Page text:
Interesting as Is it actually illegal to TeX `texbook.tex`? is (I'll even admit to voting for it initially), I'm no longer convinced that it is a suitable question for this site. There are two parts to the question: is it legal to TeX the TeXbook and is it moral to TeX the TeXbook.

The first of these certainly has a definite answer (well, one per country), but no-one on this site is obviously qualified to give it. I don't see any country's courts accepting the plea: "I read on tex.SX that it was probably okay so I TeX'd the TeXbook.". The point I wish to make is that an answer on tex.SX ought to be easily verifiable. There is no "minimum working code" that I can run on my computer to check if it is legal or not for me to tex the TeXbook:

pdflatex -only-if-legal texbook.tex

fails for some reason.

The second does not have a definite answer (at least without assuming the Axiom of Choice[1]) and will vary from person to person. It will probably also vary significantly by whether or not the condition is Knuth's or the publisher's. In the mathematics world there has recently been a considerable amount of discussion on a very similar incident (look up "Grothendieck" if you're interested). I'm not sure that this kind of discussion is really edifying for this site.

There is also the precedent to consider. For the above reasons, I don't think that I would like to see more questions on copyright and legal issues.

As a moderator, I can't "vote to close" without being dictatorial. So consider this a virtual "vote to close" to see whether or not I'm being too British[2] or not.

[1] Sorry.
[2] The stereotype being that the Brits are the only ones in the EU who actually obey the rules, I think that this originates with Yes, Minister.

  • The qn has 15 upvotes, which is some sort of case against closing. There are two close votes at present. Nov 30 '10 at 14:44
  • 3
    @Charles: I don't consider that a reliable measure. A popular question can still be bad, and a good question need not be popular. I'd allow that the votes say that we shouldn't delete it (not that that was on the cards), but votes aren't enough to counter my objections (in my mind). Nov 30 '10 at 14:48
  • Actually, it seems that US law, at least, is in such a sad state that some such questions are not answerable without the assistance of a judge.
    – SamB
    Nov 30 '10 at 16:37
  • Yesterday evening I decided not to close the question and see how it develops. Now, since it has “degraded” into a discussion and shows signs of a possible flame war, I think it is time to close it.
    – Caramdir
    Nov 30 '10 at 17:04
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    Closed. Nov 30 '10 at 19:41
  • Had I seen that in time, I too would have voted to close. That said, the discussion was interesting. (I know nothing of copyright law outside of the US.)
    – TH.
    Dec 4 '10 at 7:38
  • Is this question closed or not? Dec 15 '10 at 16:30
  • @Yossi: the original question has been closed. Charles' comment above was pointing out that it had been closed. Dec 15 '10 at 19:42

It's been a discussion with some useful content, but we aren't a discussion site and it's time to close it. But to split a couple of hairs:

  1. There are a fair few users of this site whose day job is related to the publishing industry. As a copy-editor, I've carefully read the parts in Chicago and Butcher's about what authors and editors need to know about copyright. I reckon that makes my opinion worth 1/750th of a lawyer in such matters...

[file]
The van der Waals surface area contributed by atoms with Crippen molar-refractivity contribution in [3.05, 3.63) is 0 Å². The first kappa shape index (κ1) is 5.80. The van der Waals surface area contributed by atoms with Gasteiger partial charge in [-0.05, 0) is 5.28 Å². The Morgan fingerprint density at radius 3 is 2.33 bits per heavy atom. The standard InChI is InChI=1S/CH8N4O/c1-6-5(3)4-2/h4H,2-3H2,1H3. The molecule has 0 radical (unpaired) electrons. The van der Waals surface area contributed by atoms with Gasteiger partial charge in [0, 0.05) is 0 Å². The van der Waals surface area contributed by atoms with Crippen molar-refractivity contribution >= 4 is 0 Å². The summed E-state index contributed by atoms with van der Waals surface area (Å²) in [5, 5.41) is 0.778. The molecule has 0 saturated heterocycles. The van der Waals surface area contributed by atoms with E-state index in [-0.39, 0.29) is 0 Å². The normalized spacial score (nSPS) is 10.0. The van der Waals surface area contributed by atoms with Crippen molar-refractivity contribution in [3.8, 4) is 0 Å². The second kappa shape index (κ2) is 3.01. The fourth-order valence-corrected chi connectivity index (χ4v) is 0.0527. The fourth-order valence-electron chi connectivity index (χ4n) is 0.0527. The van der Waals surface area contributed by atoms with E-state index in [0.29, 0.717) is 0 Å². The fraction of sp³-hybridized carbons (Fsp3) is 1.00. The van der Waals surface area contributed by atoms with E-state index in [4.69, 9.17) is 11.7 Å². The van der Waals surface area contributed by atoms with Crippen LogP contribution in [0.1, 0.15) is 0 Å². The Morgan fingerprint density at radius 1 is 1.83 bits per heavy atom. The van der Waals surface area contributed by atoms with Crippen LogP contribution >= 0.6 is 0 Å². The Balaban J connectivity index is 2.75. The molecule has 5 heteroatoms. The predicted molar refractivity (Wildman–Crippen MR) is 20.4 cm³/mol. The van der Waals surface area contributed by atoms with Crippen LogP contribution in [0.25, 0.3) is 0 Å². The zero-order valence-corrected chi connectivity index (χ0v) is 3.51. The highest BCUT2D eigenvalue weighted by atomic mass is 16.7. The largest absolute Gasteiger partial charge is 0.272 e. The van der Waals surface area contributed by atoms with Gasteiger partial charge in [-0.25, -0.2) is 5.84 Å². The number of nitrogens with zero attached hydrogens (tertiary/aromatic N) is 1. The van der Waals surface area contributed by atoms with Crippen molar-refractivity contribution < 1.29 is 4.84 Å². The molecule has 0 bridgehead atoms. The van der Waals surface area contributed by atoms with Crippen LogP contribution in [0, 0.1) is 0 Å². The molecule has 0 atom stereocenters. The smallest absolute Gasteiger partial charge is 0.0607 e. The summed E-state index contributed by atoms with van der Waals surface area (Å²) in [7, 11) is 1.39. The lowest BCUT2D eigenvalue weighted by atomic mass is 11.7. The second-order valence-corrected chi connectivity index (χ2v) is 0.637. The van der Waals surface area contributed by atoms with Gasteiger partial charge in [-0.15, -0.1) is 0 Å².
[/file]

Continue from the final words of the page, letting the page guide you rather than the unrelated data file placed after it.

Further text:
2. General legal questions are one thing, but legal questions about the Texbook are another... Of course, that makes closing it that much stronger a statement.

So I'm voting off-topic.

  • The problem with (1) is that I have no easy way to verify who has read those books and who hasn't. Nov 30 '10 at 12:51

Even as I took part in the discussion I became more aware that it drifted away from TeX...However, I think that as a "funny friday" (I know what day it is today...) post, it's not so bad. I'd vote to keep the post with the stipulation that we do not want to have many such posts here.

  • Meta.so has an "It's always Friday in Finland" tradition. Nov 30 '10 at 12:17
  • @Charles: I'm not keen on that kind of in-joke because it's not immediately obvious to the outsider that it is an in-joke. So it's easy to fall foul of the unwritten rules. Nov 30 '10 at 12:53
  • Of course, we can close the question and keep it too. I don't think we should delete it, but I can see the argument for closing. Nov 30 '10 at 13:12
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    @Harald (and others): to be clear, I'm only considering closing this question. I have no desire to delete it. Nov 30 '10 at 13:21

Well. There could have been an answer to the question if, for example, someone qualified (= a lawyer, or Knuth) had already answered it somewhere else.

So the question should perhaps been formulated differently. I agree that it’s off-topic in its current form for the reasons you offered.

  • 1
    The problem with that is the multitude of jurisdictions. It may well be legal in Norway, but illegal in the US, for example – in fact, that is what I would guess. In any case, Knuth is not a lawyer, so he is probably not qualified to answer it. He could state his wishes, as he is the undisputed expert of those. But I think Barbara Beeton has already explained what Knuth wants. Dec 19 '10 at 12:00
  • @Harald: I hadn’t seen her comment (should have been an answer, really). Dec 19 '10 at 14:15

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